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King George resident learns he doesn't qualify for rebate after installing energy-saving devices because of the action of one county supervisor
Dennis Askin did not get a $500 rebate for energy-saving changes to his family's home because Supervisor Joe Grzeika kept King George out of the grant program.
REZA MARVASHTI/THE FREE LANCE-STAR
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Supervisors got a briefing from GWRC officials about the program in January 2009 and again in September of that year. But Grzeika never mentioned it again, and King George board members didn't discuss opting out of the program, according to the County Administrator's office. An assistant researched meeting minutes and packets of information board members receive--and found no discussion after September 2009.
OTHER STIMULUS FUNDS
Askin passed along various emails he received about the energy grant. He had asked King George Journal reporter Phyllis Cook about it, and on Aug. 23, she sent Askin an email that Grzeika had sent her.
In it, Grzeika said he believed the grant program should have been run by a private organization, not a government agency. He also said the grants were being offered at a time when stimulus funds were going to other agencies.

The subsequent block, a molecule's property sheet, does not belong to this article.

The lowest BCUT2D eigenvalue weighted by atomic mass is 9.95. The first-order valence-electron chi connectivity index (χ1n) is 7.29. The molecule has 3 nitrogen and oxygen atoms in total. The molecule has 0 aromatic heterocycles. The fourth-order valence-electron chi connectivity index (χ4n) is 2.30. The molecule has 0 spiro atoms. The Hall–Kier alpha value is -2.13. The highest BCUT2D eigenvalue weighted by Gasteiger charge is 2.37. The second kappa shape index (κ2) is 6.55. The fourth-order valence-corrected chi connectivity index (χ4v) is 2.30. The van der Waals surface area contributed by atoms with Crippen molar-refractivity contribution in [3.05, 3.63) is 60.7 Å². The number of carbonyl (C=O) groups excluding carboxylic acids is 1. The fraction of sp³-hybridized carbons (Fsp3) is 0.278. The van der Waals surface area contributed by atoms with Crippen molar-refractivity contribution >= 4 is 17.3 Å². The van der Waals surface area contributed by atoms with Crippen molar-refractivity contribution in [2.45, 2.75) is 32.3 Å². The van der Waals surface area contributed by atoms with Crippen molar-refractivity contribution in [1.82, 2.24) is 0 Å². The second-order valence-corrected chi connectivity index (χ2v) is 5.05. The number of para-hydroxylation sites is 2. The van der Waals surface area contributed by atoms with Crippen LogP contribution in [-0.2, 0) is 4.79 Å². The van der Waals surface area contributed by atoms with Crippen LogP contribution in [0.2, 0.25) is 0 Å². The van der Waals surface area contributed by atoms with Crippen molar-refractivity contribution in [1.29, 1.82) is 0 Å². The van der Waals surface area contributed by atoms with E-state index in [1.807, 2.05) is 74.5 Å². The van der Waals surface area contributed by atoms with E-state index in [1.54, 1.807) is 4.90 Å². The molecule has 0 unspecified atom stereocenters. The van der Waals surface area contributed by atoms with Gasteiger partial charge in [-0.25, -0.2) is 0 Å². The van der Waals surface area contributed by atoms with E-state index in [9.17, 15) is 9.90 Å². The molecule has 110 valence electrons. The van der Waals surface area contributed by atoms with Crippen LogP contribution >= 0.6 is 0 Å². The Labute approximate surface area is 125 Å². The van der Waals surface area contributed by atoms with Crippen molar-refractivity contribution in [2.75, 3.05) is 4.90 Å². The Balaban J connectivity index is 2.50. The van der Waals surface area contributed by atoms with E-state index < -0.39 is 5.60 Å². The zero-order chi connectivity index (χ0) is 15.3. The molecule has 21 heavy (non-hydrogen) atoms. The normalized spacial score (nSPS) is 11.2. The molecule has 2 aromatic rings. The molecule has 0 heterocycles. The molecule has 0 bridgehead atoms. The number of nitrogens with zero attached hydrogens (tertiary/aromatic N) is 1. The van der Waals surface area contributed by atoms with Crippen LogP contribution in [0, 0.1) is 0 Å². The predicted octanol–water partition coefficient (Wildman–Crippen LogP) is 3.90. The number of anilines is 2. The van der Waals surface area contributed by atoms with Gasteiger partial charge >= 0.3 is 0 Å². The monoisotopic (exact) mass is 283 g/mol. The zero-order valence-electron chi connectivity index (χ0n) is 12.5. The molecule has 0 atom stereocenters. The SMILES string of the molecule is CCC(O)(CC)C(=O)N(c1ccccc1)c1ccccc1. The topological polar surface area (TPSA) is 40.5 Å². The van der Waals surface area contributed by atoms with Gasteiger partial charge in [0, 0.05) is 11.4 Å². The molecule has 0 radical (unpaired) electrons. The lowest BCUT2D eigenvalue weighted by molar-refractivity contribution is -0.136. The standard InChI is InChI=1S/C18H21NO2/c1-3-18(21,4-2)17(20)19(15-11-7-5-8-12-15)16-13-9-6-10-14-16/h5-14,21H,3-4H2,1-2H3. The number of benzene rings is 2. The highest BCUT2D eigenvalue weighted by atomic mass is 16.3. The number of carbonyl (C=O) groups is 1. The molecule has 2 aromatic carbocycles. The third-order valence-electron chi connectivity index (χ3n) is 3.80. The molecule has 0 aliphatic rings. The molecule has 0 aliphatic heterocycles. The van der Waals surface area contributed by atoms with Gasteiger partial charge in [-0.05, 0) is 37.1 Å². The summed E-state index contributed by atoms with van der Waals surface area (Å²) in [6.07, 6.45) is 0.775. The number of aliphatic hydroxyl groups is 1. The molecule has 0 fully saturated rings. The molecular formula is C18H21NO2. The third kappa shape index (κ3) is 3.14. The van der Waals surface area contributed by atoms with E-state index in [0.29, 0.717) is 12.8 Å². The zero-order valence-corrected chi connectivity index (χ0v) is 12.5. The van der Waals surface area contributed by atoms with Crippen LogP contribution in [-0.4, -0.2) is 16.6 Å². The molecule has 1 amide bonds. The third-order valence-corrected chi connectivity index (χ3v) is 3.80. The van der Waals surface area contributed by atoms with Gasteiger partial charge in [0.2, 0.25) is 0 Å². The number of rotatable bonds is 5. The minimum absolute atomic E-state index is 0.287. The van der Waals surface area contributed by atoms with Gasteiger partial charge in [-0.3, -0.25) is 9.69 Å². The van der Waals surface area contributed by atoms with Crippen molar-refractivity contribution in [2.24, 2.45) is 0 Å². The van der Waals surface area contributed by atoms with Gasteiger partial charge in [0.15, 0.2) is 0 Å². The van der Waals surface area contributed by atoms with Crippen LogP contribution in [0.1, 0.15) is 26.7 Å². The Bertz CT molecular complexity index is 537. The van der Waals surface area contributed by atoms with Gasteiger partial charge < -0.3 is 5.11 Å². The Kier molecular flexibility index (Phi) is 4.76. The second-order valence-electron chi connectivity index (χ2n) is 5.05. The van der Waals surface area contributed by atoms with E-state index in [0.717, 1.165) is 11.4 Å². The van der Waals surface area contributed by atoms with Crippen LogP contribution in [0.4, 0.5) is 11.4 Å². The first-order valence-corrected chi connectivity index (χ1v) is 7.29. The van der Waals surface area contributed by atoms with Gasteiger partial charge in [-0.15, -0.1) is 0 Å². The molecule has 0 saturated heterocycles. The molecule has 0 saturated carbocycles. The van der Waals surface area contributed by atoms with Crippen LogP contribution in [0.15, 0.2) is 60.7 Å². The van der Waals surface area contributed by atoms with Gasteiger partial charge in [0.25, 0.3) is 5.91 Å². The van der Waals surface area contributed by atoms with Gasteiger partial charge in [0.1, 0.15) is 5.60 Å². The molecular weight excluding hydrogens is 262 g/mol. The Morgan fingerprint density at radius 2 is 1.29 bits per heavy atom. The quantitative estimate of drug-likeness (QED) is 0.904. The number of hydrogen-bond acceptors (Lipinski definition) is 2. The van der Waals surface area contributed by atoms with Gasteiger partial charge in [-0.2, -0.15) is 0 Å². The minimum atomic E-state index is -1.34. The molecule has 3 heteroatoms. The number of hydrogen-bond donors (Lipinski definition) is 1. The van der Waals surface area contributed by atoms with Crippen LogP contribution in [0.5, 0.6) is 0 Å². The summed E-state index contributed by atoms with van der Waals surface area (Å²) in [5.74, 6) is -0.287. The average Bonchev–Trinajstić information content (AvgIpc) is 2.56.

Several times in recent years, Grzeika and fellow Supervisor Sisson expressed concerns that the King George School Board would come to rely on stimulus money--which the county would have to make up when the funding ran out.
"Stimulus funds were more on our mind as something that we would have to supplant after they had been put in place and folks started using them and becoming dependent on them," Grzeika wrote in his email to Cook.
Askin doesn't agree.
"You gotta be kidding me," he said. "This is one-time money. When it's gone, it's gone."
Kevin Byrnes, director of regional planning for the GWRC, said he didn't second-guess Grzeika's statement about the county's position. But he said he was surprised by it.
"I was not aware of any previous official action of the King George Board of Supervisors to decline the county's participation in the project prior to the grant application and subsequent award," Byrnes wrote in an email.
Also, King George received stimulus funds for other purposes. In 2011-12 alone, county schools got more than $3 million in stimulus money.
In March 2009, the county applied for $1.4 million in stimulus funding for a water tank project at Fairview Beach.
Askin, who lives across the street from Supervisor Brabo, said he would have felt better about the lack of a rebate if the decision had been made by more than one person.
"I'm really wondering," Askin said, "would they have turned it down if they all had talked about it?"
Cathy Dyson: 540/374-5425